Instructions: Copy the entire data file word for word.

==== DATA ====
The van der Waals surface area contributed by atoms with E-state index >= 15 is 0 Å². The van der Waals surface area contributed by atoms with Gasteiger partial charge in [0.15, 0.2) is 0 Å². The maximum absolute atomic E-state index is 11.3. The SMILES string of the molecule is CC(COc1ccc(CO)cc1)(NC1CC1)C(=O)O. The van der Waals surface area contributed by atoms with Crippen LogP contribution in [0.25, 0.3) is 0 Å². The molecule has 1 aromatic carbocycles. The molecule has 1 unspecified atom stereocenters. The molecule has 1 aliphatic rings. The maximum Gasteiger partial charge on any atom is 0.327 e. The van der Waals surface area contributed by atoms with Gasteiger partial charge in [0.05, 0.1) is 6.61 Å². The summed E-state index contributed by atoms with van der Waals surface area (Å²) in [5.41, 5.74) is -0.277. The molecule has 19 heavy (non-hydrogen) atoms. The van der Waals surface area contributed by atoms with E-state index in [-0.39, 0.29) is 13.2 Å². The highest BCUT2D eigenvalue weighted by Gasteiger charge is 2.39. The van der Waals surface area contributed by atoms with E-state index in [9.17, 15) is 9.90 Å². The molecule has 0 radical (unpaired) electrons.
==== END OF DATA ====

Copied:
The van der Waals surface area contributed by atoms with E-state index >= 15 is 0 Å². The van der Waals surface area contributed by atoms with Gasteiger partial charge in [0.15, 0.2) is 0 Å². The maximum absolute atomic E-state index is 11.3. The SMILES string of the molecule is CC(COc1ccc(CO)cc1)(NC1CC1)C(=O)O. The van der Waals surface area contributed by atoms with Crippen LogP contribution in [0.25, 0.3) is 0 Å². The molecule has 1 aromatic carbocycles. The molecule has 1 unspecified atom stereocenters. The molecule has 1 aliphatic rings. The maximum Gasteiger partial charge on any atom is 0.327 e. The van der Waals surface area contributed by atoms with Gasteiger partial charge in [0.05, 0.1) is 6.61 Å². The summed E-state index contributed by atoms with van der Waals surface area (Å²) in [5.41, 5.74) is -0.277. The molecule has 19 heavy (non-hydrogen) atoms. The van der Waals surface area contributed by atoms with E-state index in [-0.39, 0.29) is 13.2 Å². The highest BCUT2D eigenvalue weighted by Gasteiger charge is 2.39. The van der Waals surface area contributed by atoms with E-state index in [9.17, 15) is 9.90 Å². The molecule has 0 radical (unpaired) electrons.